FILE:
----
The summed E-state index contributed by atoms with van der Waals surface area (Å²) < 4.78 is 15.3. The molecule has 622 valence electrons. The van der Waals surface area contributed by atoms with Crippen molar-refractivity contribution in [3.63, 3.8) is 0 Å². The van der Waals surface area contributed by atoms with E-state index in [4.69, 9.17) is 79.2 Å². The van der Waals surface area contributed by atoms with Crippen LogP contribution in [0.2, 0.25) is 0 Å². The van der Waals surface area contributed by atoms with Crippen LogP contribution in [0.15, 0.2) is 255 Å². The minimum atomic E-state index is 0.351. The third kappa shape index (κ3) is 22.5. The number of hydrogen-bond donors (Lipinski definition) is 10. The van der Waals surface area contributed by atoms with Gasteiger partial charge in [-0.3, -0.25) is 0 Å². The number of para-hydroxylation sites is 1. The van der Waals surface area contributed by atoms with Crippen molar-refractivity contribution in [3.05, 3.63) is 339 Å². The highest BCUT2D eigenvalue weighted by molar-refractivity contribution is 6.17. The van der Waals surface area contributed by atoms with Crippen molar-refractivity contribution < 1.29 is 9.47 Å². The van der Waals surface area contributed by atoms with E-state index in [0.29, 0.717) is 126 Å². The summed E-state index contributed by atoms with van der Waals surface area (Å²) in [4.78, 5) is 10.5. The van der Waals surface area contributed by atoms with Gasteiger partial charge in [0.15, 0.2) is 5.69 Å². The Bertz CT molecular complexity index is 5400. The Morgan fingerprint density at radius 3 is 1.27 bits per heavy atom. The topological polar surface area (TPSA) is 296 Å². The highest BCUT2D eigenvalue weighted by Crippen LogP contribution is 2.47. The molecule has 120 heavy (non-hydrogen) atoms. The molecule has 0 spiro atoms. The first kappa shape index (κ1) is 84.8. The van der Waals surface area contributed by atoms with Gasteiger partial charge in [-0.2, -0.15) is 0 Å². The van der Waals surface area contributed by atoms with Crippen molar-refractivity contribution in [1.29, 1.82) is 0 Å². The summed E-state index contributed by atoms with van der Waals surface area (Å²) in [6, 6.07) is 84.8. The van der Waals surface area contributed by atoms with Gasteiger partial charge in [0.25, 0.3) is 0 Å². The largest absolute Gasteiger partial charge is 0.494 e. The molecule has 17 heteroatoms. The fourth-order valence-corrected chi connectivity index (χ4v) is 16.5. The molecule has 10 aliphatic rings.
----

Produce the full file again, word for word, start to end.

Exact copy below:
The summed E-state index contributed by atoms with van der Waals surface area (Å²) < 4.78 is 15.3. The molecule has 622 valence electrons. The van der Waals surface area contributed by atoms with Crippen molar-refractivity contribution in [3.63, 3.8) is 0 Å². The van der Waals surface area contributed by atoms with E-state index in [4.69, 9.17) is 79.2 Å². The van der Waals surface area contributed by atoms with Crippen LogP contribution in [0.2, 0.25) is 0 Å². The van der Waals surface area contributed by atoms with Crippen LogP contribution in [0.15, 0.2) is 255 Å². The minimum atomic E-state index is 0.351. The third kappa shape index (κ3) is 22.5. The number of hydrogen-bond donors (Lipinski definition) is 10. The van der Waals surface area contributed by atoms with Gasteiger partial charge in [-0.3, -0.25) is 0 Å². The number of para-hydroxylation sites is 1. The van der Waals surface area contributed by atoms with Crippen molar-refractivity contribution in [3.05, 3.63) is 339 Å². The highest BCUT2D eigenvalue weighted by molar-refractivity contribution is 6.17. The van der Waals surface area contributed by atoms with Crippen molar-refractivity contribution < 1.29 is 9.47 Å². The van der Waals surface area contributed by atoms with E-state index in [0.29, 0.717) is 126 Å². The summed E-state index contributed by atoms with van der Waals surface area (Å²) in [4.78, 5) is 10.5. The van der Waals surface area contributed by atoms with Gasteiger partial charge in [0.15, 0.2) is 5.69 Å². The Bertz CT molecular complexity index is 5400. The Morgan fingerprint density at radius 3 is 1.27 bits per heavy atom. The topological polar surface area (TPSA) is 296 Å². The highest BCUT2D eigenvalue weighted by Crippen LogP contribution is 2.47. The molecule has 120 heavy (non-hydrogen) atoms. The molecule has 0 spiro atoms. The first kappa shape index (κ1) is 84.8. The van der Waals surface area contributed by atoms with Gasteiger partial charge in [-0.2, -0.15) is 0 Å². The van der Waals surface area contributed by atoms with Crippen molar-refractivity contribution in [1.29, 1.82) is 0 Å². The summed E-state index contributed by atoms with van der Waals surface area (Å²) in [6, 6.07) is 84.8. The van der Waals surface area contributed by atoms with Gasteiger partial charge in [0.25, 0.3) is 0 Å². The largest absolute Gasteiger partial charge is 0.494 e. The molecule has 17 heteroatoms. The fourth-order valence-corrected chi connectivity index (χ4v) is 16.5. The molecule has 10 aliphatic rings.